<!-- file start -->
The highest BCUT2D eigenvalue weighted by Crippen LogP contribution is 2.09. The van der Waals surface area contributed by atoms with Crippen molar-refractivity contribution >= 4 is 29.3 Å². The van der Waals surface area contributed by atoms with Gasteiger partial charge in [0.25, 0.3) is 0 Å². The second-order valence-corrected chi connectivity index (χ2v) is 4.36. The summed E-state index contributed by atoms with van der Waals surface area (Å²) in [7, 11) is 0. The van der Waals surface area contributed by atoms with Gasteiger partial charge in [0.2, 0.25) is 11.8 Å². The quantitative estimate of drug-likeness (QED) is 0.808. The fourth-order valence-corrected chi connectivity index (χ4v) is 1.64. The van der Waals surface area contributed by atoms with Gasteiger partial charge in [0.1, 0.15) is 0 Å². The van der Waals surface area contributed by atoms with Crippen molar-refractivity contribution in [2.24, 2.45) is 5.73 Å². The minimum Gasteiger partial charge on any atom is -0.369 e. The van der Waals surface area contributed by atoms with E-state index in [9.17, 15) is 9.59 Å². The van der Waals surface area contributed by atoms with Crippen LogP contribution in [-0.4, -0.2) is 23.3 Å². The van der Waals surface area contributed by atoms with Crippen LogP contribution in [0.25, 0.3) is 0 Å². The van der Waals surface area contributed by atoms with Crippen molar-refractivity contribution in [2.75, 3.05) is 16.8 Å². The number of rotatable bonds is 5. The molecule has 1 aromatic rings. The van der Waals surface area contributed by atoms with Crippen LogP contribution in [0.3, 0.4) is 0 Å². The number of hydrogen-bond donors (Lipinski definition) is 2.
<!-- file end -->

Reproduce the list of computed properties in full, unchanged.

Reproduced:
The highest BCUT2D eigenvalue weighted by Crippen LogP contribution is 2.09. The van der Waals surface area contributed by atoms with Crippen molar-refractivity contribution >= 4 is 29.3 Å². The van der Waals surface area contributed by atoms with Gasteiger partial charge in [0.25, 0.3) is 0 Å². The second-order valence-corrected chi connectivity index (χ2v) is 4.36. The summed E-state index contributed by atoms with van der Waals surface area (Å²) in [7, 11) is 0. The van der Waals surface area contributed by atoms with Gasteiger partial charge in [0.2, 0.25) is 11.8 Å². The quantitative estimate of drug-likeness (QED) is 0.808. The fourth-order valence-corrected chi connectivity index (χ4v) is 1.64. The van der Waals surface area contributed by atoms with Gasteiger partial charge in [0.1, 0.15) is 0 Å². The van der Waals surface area contributed by atoms with Crippen molar-refractivity contribution in [2.24, 2.45) is 5.73 Å². The minimum Gasteiger partial charge on any atom is -0.369 e. The van der Waals surface area contributed by atoms with E-state index in [9.17, 15) is 9.59 Å². The van der Waals surface area contributed by atoms with Crippen LogP contribution in [-0.4, -0.2) is 23.3 Å². The van der Waals surface area contributed by atoms with Crippen LogP contribution in [0.25, 0.3) is 0 Å². The van der Waals surface area contributed by atoms with Crippen molar-refractivity contribution in [2.75, 3.05) is 16.8 Å². The number of rotatable bonds is 5. The molecule has 1 aromatic rings. The van der Waals surface area contributed by atoms with Crippen LogP contribution in [0.3, 0.4) is 0 Å². The number of hydrogen-bond donors (Lipinski definition) is 2.